How should you invest your retirement funds?

How should you invest your retirement funds?

Being financially stable and independent post retirement is one of the most crucial financial goals that you may have. For this, it is always advised to begin with your retirement planning and investments at the earliest. It is important for you to think of the investment options you can opt for to form your retirement corpus and protect yourself against inflation along the way. 

Discussed here is an effective retirement investment approach for investors belonging to different life stages to form an adequate post-retirement corpus. 

Investors aged between 20-30 years

In this stage, retirement may seem like a farfetched financial goal. You may give higher priority to your short-term financial goals like purchasing a vehicle, saving for a trip abroad, etc., than investing for your retirement life. However, it’s important to realize that right now because you are young, you may have limited financial obligations and the highest potential to periodically invest a big surplus amount to build your retirement corpus than investors at any other life stage. 

For example, if you are a 25-year-old individual investing every month a sum of Rs 4,000 at an assumed rate of return of 15%, then you would be able to form a retirement corpus equaling Rs 5.94 crore by 60 years of age. However, if you start at 45 years of age, then you would require monthly investing an amount equaling Rs 87,800 to create the same corpus equaling Rs 5.87 crore if the same rate of return is assumed. Thus, delaying your investment for retirement to a later life stage would require you to make higher contributions, which may stress you and force you to reduce your lifestyle expenditures and other crucial goals. 

To create an adequate corpus for retirement, you should consider putting your surplus funds every month in equity mutual funds. This is because equity mutual funds have the potential to beat inflation and fixed-income returns over the long term by a wide margin. Additionally, ensure to go for the Systematic Investment Plan (SIP) route when investing in mutual funds. An SIP is recommended owing to its feature of periodic and automatic fund deduction from your bank account. This feature ensures financial discipline. It also saves you from the confusion of market timing as continuing an SIP in a mutual fund provides you with the benefit of rupee-cost averaging.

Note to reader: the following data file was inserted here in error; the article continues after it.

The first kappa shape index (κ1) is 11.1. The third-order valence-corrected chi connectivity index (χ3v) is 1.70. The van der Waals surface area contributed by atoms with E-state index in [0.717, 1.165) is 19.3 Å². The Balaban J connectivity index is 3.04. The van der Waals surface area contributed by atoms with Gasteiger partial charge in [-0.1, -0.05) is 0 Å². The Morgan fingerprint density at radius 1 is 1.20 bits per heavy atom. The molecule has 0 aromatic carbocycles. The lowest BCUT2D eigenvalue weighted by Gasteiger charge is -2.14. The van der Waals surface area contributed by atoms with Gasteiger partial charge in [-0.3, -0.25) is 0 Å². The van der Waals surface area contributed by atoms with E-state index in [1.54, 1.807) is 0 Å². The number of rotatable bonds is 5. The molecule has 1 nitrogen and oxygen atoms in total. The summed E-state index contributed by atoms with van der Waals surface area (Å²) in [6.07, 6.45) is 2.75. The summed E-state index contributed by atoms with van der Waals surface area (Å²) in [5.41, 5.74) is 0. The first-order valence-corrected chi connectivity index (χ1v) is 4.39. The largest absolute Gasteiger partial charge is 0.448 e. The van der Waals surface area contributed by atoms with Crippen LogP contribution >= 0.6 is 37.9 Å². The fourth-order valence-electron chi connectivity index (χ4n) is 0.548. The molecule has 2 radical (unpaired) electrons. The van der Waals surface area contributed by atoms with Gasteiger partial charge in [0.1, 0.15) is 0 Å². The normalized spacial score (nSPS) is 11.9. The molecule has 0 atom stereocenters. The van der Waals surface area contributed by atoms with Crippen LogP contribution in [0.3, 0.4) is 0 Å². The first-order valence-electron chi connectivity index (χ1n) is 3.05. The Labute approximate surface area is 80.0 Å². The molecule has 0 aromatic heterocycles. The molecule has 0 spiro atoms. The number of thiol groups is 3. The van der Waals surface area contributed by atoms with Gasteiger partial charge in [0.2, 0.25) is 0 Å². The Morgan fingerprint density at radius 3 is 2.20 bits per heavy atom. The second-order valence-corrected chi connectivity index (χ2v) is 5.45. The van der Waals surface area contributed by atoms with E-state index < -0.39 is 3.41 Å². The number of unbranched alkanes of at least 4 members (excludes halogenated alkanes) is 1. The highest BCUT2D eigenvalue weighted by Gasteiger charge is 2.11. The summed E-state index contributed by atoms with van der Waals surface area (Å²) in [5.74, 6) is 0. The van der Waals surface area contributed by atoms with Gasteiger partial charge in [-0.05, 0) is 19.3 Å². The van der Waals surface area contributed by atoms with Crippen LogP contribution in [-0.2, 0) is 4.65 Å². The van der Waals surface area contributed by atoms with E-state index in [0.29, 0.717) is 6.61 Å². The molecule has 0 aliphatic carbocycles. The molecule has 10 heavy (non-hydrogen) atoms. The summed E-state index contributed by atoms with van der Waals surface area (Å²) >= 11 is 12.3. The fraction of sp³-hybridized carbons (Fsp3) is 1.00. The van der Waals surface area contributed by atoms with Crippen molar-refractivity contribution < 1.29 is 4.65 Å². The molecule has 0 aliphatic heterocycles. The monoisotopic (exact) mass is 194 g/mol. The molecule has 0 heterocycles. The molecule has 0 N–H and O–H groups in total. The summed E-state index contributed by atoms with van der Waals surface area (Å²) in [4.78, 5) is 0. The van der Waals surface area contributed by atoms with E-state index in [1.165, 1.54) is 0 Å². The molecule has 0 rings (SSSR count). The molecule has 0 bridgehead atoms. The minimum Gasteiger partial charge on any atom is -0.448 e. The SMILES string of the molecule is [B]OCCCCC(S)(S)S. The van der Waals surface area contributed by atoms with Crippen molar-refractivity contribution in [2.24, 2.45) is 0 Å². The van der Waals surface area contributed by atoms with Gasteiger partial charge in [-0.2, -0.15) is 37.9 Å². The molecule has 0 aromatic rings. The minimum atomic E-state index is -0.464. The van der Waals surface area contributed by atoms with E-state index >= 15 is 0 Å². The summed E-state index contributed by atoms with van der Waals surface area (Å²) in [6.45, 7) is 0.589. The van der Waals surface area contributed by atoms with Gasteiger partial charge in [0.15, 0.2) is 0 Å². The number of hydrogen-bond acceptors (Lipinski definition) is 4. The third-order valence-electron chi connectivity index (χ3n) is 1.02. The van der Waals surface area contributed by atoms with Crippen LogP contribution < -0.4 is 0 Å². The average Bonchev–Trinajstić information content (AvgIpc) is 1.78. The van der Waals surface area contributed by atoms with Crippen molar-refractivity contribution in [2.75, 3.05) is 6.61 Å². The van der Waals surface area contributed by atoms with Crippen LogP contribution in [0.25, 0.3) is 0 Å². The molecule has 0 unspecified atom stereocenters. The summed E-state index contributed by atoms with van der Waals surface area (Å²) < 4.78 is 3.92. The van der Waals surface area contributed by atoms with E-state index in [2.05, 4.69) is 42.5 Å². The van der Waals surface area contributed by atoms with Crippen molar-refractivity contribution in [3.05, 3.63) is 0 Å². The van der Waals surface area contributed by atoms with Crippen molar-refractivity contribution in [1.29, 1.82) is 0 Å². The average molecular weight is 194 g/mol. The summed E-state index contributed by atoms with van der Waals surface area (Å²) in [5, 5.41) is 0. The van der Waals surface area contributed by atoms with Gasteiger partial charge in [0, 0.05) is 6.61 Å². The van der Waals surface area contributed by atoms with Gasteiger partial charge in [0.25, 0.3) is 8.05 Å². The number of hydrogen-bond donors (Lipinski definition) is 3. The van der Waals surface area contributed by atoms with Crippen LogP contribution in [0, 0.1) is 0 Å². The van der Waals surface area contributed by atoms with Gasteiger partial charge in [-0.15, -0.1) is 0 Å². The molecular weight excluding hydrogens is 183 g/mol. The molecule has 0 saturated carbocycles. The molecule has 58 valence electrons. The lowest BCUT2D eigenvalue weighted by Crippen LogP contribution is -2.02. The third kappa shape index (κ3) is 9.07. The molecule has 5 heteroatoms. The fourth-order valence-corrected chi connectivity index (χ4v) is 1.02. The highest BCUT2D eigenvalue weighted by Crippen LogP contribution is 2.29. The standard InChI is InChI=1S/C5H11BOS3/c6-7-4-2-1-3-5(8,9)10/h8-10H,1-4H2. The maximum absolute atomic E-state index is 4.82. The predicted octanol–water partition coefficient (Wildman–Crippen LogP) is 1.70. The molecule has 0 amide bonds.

Investors aged between 30-55 years

In case you are a mid-aged investor falling between 30 and 55 years of age, you might be considered a sandwich generation. This is because, in this phase, you tend to have multiple obligations like creating higher studies corpus/wedding corpus for your kids, meeting the medical expenses of your parents, taking care of your monthly fixed expenses, etc. Additionally, you might also require placing a substantial amount of your monthly income towards your loan Equated Monthly Instalments (EMIs) and paying for your insurance premiums. Along with the increase in financial obligations at this stage, your income is also likely to substantially increase. Thus, try and increase your contribution for retirement with enhancement in your monthly income to form a higher corpus and remain on the safer side. 

Do not compromise your retirement contributions to form an education corpus for your ward. While your child has the option to opt for a student loan for higher studies, no bank would agree to lend you to meet your post-retirement expenses. Make sure to create an adequate contingency fund as doing this can prevent you from liquidating your corpus set for retirement in the case of any urgent need for money. 

Investors aged 55 years and above

When you near your retirement age, you are advised to liquidate your equity investments in your post-retirement corpus to invest in short-term debt mutual funds or other fixed-income instruments. The rationale is to save your post-retirement corpus from market volatility. However, in place of completely shifting from equity investments to a debt instrument, you must take up a steadier approach by initially computing your expected annual expenditures in your retirement years. Once done, start transferring the estimated figure periodically once you are 3-4 years away from retirement. 

Taking this approach will allow you to maintain substantial equity exposure during your post-retirement years. This would ensure a higher inflation-adjusted return and reduce the risk of facing corpus depletion during your retirement years. 

The bottom line

No matter at what life stage you are currently, retirement planning should form an important part of your overall financial planning. It’s just as important as other financial goals and ensures that your golden years are truly golden.